‘Memory loss is now at a minimal,’ he says. ‘And usually only affects you short term.
Dr. Theo leans back in his swivel chair. ‘We have exhausted everything else,’ he says. He glances at his watch. ‘And time is almost up.’
The book is heavy and smells disinfected.
‘I thought it would possess an odour of burnt eyebrow,’ I say.
It is a joke.
Dr. Theo closes his eyes, yawns. His stomach strains his work shirt and a wrinkle of white skin bulges out from between the lower two buttons.
‘Susan informs me you were the first to finish your evening meal last night,’ he says. ‘Under fifteen minutes?’
‘Yes that’s right.’
I hid the peas and roasted potato inside my jean pockets, but do not say this. I remove a small package wrapped tight in brown paper from my handbag, under my chair.
‘I bought you a present.’
Dr. Theo leans forward and takes the package from my hands. He inspects it.
‘There is a card, too?’ he says.
‘Yes. A Christmas card.’
Dr. Theo’s one eyebrow furrows deep across his eyelids. ‘It is only a book,’ I say.
Dr. Theo drops the package on his desk near the Santa figurine, unopened.
‘It is unorthodox to accept a gift from a patient,’ he says.
‘It is The Stranger,’ I say.
Dr. Theo shakes his head.
‘Albert Camus?’ I say.
Dr. Theo makes a note inside his notepad. ‘What does the card say?’
‘Happy Easter I love you.’
‘I’m serious.’
He extends his legs in front of him. He is wearing red and green socks decorated with dancing elves and bunches of mistletoe.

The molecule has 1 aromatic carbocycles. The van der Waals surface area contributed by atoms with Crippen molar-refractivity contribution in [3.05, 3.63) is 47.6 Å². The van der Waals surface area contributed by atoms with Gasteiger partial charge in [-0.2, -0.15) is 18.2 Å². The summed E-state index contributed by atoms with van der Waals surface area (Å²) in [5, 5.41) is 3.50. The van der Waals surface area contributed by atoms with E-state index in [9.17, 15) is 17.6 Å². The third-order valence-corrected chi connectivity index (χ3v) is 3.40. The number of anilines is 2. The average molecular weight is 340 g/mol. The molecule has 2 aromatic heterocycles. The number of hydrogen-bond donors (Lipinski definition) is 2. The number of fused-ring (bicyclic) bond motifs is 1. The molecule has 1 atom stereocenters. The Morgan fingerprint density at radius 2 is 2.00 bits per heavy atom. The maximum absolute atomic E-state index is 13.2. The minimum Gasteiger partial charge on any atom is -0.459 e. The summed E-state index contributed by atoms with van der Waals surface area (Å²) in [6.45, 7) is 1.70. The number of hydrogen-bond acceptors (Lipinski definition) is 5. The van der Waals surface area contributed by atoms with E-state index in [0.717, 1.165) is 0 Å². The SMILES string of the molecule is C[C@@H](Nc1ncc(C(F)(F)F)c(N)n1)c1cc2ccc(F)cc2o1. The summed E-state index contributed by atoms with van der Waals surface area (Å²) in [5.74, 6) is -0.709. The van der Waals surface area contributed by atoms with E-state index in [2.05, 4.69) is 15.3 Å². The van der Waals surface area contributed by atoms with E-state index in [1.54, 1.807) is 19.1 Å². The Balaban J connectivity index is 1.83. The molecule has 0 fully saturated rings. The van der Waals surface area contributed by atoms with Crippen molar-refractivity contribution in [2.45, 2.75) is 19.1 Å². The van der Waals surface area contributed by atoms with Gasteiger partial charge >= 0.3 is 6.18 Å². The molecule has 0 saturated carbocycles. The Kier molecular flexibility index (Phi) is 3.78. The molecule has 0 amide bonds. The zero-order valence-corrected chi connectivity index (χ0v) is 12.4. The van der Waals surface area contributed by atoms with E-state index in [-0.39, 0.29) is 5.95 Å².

‘Have you read The Stranger?’ I say.
‘I have not.’
‘How funny,’ I say.
‘Is it a comedic text?’ he says.
‘God no.’
He makes a note inside his notepad.
‘What is the red marking across your throat?’
He leans forward in his chair.
I caress my neck with my hand.
‘I thought you stopped this behaviour,’ Dr. Theo says.
I feel the crinkle of broken skin curl under my fingertips.
‘Are you going to read the book,’ I say.
Dr. Theo turns to the computer on his desk, clicking open a document.
‘The last time you did this was three months ago.’ He faces me. ‘I am going to increase your Lovan dosage.’
He swivels his chair closer. ‘Unless you are willing to try 10mg Cymbalta in combination with your current Lovan dose?’
‘I don’t want the Cymbalta,’ I say. ‘And I was never taking the Lovan. Not really.’
‘What do you mean you were never on Lovan?’
Dr. Theo returns to the file open on his computer. ‘You were administered a daily 40mg Lovan five years ago. You have been taking Lovan since I first started treating you.’
‘No. It’s all pretend,’ I say.
‘Why are you smiling?’ he says.
‘It is funny, kinda.’
Dr. Theo makes a note inside his notepad. ‘What is funny?’
‘I dunno. Everything.’
‘You feel happy right now?’
‘God no.’
‘Why are you laughing?’
‘I told you.’
‘Because everything is funny?’
‘Yes. Because it is sad.’
‘I’m afraid I don’t follow,’ he says.
‘I know,’ I say. ‘How funny.’

Jessie Berry-Porter (25) is in her second year studying creative writing at RMIT. She writes non-fiction, poetry, non-fiction poetry.

G.E. Young is a writer and designer from Melbourne.